Researchers from the University of British Columbia have made a discovery that might change the way we deal with bipolar disorder.
They found that modern antidepressants might help people with this condition avoid falling back into a depressive episode. Their findings were published in a medical journal called the New England Journal of Medicine.
Dr. Lakshmi Yatham, who led the study, said treating depression in bipolar disorder is hard. It can be very tough for the patients and their families when they have a depressive episode.
He also pointed out that lowering the chances of having another episode is important because it can bring stability to patients’ lives and help them get back to doing the things they love.
The Challenges of Bipolar Disorder
Bipolar disorder is a condition that causes a person’s mood to swing between extreme highs and lows. During the highs, they might feel very excited or overly energetic.
But during the lows, they might feel very sad and hopeless. They might also lose interest in things they usually enjoy, have trouble sleeping, eat more or less than usual, or even think about suicide.
Doctors often treat depressive episodes in bipolar disorder with a combination of antidepressants, mood stabilizers, and other types of medications.
But there’s a debate about how long this treatment should last. Some people worry that antidepressants might make the highs and lows come more frequently or make them more severe.
The current guidelines from Canadian and international health organizations suggest stopping antidepressant treatment about eight weeks after the depression lifts.
But, according to Dr. Yatham, this is an area that hasn’t been studied much and doctors don’t agree on what the best approach is. Some research shows that up to 80% of patients keep taking antidepressants for six months or longer.
A New Perspective on Antidepressant Treatment
Now, the first ever global clinical trial looking at how long antidepressants should be used in bipolar disorder treatment has found that extending the treatment period might help prevent depressive episodes from coming back.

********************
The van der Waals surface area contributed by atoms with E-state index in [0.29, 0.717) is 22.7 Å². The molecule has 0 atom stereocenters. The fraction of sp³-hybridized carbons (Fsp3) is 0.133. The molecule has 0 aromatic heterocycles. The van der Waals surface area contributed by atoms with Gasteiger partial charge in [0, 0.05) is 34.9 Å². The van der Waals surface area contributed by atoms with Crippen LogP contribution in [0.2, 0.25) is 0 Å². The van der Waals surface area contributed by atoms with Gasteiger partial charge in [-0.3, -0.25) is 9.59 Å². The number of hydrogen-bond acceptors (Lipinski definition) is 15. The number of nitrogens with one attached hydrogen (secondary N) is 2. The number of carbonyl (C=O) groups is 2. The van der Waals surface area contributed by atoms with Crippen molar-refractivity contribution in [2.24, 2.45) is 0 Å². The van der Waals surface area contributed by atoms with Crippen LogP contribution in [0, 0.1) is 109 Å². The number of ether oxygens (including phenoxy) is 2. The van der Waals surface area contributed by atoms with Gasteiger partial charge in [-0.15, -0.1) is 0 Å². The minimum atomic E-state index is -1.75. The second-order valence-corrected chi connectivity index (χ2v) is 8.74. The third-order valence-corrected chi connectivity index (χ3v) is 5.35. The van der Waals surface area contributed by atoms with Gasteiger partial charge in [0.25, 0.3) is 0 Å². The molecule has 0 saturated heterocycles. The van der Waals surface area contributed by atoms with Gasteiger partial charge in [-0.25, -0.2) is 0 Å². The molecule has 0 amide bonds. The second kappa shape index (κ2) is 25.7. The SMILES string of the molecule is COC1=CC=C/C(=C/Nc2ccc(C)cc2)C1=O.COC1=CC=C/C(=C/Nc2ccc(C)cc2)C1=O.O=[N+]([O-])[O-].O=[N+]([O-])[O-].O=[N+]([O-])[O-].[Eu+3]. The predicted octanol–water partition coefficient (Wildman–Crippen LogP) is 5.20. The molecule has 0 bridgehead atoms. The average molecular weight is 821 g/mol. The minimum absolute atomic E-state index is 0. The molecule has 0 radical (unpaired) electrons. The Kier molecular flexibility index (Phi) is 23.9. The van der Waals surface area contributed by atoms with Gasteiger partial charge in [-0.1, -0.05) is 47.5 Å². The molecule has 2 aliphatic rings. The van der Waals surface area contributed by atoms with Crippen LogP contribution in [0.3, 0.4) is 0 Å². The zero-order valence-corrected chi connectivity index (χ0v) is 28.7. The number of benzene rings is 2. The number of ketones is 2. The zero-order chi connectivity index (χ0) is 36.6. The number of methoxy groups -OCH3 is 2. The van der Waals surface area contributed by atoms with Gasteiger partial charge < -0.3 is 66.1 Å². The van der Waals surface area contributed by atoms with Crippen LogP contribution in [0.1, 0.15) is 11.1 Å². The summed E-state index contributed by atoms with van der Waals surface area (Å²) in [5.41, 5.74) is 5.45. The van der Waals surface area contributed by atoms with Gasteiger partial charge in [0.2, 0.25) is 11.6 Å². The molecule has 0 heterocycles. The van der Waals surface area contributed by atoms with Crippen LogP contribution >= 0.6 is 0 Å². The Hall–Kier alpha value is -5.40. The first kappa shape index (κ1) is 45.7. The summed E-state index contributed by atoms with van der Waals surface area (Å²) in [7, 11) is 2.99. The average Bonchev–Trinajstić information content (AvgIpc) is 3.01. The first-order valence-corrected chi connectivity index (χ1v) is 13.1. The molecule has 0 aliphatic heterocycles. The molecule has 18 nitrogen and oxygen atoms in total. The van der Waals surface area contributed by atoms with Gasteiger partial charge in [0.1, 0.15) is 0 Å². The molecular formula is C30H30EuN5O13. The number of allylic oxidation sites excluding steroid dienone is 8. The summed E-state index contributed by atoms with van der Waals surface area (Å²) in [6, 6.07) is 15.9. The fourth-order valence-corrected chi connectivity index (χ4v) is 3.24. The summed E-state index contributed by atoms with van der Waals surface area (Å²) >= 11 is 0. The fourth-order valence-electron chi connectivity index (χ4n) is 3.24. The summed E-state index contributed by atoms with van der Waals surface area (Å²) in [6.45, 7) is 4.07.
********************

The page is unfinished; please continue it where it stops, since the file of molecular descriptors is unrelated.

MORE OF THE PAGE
The trial took place in Canada, South Korea, and India. It involved 178 patients with bipolar disorder who were no longer experiencing a depressive episode after being treated with modern antidepressants.
Half of these patients continued their antidepressant treatment for a year, while the other half gradually stopped taking their antidepressants over six weeks and then switched to a placebo.
The study found that 46% of the patients in the placebo group had a mood episode come back over the year. This happened to only 31% of the patients who kept taking the antidepressants.
When the researchers looked at the period from week six onwards, they found that the patients who continued with the antidepressants were 40% less likely to have a mood episode come back and 59% less likely to have a depressive episode.
There was no big difference in how many manic episodes the two groups had or how many side effects they experienced.
The Impact of the Study
People with bipolar disorder typically experience depressive symptoms three times more often than manic symptoms.
Past studies have shown that they are much more likely to attempt suicide or die by suicide during a depressive episode than a manic one.
Dr. Yatham highlighted that stabilizing patients and preventing relapse can quite literally be lifesaving.
He believes that future revisions of bipolar guidelines will incorporate the evidence from this study and contribute to changes in clinical practice on how antidepressants will be used to manage patients with bipolar disorder.
The study was a collaborative effort between researchers at UBC and other study sites in Canada, India, and South Korea.
If you care about health, please read studies that scientists find a core feature of depression and this metal in the brain strongly linked to depression.
For more information about health, please see recent studies about drug for mental health that may harm the brain, and results showing this therapy more effective than ketamine in treating severe depression.
The study was published in the New England Journal of Medicine.
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